Gender & History ISSN 0953-5233
Gender & History, Vol.30 No.1 March 2018, pp. 294–295.
Yorick Smaal, Sex, Soldiers and the South Pacific 1939–1945: Queer Identities
in Australia in the Second World War (Basingstoke: Palgrave Macmillan, 2015),
pp. xxi + 250. ISBN: 978-1-137-36513-2 (hb).
Yorick Smaal’s Sex, Soldiers and the South Pacific 1939–1945: Queer Identities in
Australia in the Second World War is a fascinating and important book. The work is the
first to explicitly examine queer culture in Australia during the Second World War. The
overarching focus is the changes to queer culture engendered by war, predominantly fo-
cusing on Brisbane and Queensland. The influx of Australian and international military
personnel and ensuing changing demographics, as Smaal argues, makes Queensland
an important and apposite case study with likely parallels in other parts of Australia
and other war zones. The author explores how exigencies of war shaped romantic
and sexual encounters. The war, according to Smaal, created new opportunities for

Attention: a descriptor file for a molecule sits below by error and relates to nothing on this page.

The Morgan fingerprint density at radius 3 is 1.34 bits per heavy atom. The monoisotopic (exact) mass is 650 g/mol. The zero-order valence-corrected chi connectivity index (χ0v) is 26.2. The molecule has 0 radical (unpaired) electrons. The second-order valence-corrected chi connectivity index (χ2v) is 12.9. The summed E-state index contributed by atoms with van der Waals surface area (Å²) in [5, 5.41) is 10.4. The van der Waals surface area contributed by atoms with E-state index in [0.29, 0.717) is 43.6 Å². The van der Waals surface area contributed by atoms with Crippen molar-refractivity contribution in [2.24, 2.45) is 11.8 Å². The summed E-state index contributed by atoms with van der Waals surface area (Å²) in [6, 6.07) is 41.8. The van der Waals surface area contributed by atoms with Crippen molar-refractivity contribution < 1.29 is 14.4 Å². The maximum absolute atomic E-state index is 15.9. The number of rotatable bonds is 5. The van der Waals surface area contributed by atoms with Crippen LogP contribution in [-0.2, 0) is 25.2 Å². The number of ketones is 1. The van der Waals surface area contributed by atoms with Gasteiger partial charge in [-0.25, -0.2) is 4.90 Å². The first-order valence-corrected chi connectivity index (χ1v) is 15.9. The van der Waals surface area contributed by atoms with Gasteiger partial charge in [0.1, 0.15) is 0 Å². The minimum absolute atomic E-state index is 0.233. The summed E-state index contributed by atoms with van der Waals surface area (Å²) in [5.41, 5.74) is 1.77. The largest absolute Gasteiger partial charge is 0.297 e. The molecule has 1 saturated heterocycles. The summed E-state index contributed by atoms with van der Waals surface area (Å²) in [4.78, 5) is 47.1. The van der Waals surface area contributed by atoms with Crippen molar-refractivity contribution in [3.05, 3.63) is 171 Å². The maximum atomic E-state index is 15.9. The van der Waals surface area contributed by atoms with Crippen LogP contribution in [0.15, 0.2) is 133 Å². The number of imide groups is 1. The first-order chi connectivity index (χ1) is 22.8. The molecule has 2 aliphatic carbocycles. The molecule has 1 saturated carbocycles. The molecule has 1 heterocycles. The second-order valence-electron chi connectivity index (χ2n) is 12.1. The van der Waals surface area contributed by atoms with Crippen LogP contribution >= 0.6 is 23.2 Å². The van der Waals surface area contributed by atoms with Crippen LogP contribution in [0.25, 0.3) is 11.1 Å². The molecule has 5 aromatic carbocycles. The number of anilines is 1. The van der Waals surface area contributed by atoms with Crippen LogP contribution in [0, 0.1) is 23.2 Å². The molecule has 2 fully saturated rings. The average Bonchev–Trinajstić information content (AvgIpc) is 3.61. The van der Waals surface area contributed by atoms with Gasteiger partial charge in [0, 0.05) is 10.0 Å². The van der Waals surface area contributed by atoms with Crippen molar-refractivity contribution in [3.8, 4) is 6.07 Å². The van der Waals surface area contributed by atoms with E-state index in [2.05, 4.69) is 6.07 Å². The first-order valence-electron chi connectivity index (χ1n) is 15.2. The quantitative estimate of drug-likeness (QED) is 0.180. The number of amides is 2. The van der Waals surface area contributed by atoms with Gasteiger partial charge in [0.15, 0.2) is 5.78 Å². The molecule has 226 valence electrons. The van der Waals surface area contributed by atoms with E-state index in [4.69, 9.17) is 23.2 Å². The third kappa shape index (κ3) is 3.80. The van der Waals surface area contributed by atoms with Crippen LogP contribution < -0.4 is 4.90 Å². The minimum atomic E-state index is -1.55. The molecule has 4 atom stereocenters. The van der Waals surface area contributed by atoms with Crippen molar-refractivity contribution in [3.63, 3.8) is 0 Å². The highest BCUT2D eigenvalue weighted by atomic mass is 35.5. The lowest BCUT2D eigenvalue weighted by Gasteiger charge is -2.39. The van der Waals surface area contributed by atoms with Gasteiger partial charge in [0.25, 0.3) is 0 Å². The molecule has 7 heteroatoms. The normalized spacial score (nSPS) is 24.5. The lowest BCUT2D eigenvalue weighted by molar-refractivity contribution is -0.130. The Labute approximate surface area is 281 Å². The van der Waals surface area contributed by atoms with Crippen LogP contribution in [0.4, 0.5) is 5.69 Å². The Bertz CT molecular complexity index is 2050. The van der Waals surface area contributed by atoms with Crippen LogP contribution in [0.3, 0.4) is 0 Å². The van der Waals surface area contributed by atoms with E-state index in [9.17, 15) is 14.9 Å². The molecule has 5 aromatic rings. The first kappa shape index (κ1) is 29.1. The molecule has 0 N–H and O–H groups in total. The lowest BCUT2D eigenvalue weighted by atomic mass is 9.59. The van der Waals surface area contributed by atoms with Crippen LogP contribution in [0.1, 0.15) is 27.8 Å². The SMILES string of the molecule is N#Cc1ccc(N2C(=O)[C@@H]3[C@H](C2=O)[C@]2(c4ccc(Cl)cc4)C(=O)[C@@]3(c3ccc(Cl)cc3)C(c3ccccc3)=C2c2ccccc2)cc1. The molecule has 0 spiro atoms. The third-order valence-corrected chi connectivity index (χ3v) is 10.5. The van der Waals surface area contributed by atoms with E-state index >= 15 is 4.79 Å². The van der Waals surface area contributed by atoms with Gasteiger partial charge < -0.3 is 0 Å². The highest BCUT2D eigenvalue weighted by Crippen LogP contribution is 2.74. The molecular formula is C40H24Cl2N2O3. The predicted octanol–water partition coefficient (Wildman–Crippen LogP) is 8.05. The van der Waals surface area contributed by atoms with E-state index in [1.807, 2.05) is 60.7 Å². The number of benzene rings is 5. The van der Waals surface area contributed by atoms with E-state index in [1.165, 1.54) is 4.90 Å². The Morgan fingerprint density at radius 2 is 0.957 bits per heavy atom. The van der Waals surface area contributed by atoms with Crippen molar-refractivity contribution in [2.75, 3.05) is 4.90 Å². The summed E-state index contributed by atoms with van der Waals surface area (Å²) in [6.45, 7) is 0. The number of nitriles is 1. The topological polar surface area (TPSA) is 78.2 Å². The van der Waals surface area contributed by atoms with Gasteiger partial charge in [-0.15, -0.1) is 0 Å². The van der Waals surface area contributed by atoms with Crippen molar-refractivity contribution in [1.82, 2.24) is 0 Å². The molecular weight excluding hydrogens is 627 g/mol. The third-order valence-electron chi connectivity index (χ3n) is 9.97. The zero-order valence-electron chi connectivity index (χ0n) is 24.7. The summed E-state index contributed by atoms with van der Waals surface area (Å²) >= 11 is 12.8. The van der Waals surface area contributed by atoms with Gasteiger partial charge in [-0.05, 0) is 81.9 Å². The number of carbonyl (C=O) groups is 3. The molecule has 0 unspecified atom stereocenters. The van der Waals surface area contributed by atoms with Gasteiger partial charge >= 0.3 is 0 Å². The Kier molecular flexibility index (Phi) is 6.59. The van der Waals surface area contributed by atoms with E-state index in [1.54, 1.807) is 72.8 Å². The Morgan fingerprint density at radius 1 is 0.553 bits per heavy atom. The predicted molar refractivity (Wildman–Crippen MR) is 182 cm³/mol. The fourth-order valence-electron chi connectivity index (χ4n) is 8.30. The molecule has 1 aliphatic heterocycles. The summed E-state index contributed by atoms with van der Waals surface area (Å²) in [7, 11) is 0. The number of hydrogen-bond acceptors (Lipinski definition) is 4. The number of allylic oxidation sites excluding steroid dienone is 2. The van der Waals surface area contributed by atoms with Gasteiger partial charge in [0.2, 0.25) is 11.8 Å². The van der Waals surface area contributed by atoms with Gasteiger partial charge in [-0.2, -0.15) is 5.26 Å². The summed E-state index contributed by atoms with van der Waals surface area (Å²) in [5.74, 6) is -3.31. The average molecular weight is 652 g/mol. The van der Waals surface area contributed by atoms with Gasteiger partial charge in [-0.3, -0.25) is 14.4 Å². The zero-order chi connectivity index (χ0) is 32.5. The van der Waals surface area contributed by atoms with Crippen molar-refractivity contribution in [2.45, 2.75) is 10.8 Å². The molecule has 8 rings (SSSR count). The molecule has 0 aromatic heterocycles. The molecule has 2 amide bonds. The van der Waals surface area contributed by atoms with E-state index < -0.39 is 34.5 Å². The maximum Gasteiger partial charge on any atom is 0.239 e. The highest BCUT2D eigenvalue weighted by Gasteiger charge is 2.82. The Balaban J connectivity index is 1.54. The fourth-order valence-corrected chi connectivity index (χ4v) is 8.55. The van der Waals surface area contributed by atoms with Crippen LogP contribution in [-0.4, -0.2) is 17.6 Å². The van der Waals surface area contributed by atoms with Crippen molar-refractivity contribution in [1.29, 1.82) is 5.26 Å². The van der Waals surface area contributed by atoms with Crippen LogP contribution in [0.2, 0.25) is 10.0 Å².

sexual liaisons. Smaal’s work shows how an influx of foreign, mainly American, and
Australian soldiers altered the patterns of queer life – shifting not only behaviours and
patterns of interaction but even the language used by men themselves to describe their
own sexual lives. In addition, Smaal elegantly shows how the surge in population,
combined with military communal living, made privacy a luxury thus driving men into
public spaces to conduct their affairs often with consequence of prosecution. However,
Smaal also shows how military service both nurtured and inhibited homosex behaviour.
While many men already entrenched in queer culture joined the military, for a myriad
of reasons as Smaal shows, for some men the all-male environment, coupled with
freedom from parental supervision, allowed them the opportunity to act on unexplored
desires. Indeed, for a minority of men this was the attraction of military service. Others
undoubtedly turned to same-sex encounters in an all male environment. Regardless,
Smaal persuasively argues that these were not only fleeting sexual liaisons but men
also successfully created distinct queer cultures within the military setting.
However, for many men the hardships of military life quashed all sexual desire.
Moreover, the military were, unsurprisingly, averse to same-sex practices. In addition
to focusing on individual experiences the book also focuses on the official methods
used to monitor and control homosex. Smaal shows that while the Australian army
focused significantly less on the issue of same-sex relationships than other Allied
military forces, most notably the Americans, men were frequently court martialled for
these acts and there was a persistent, and successful, drive to have men who acted on
© 2018 John Wiley & Sons Ltd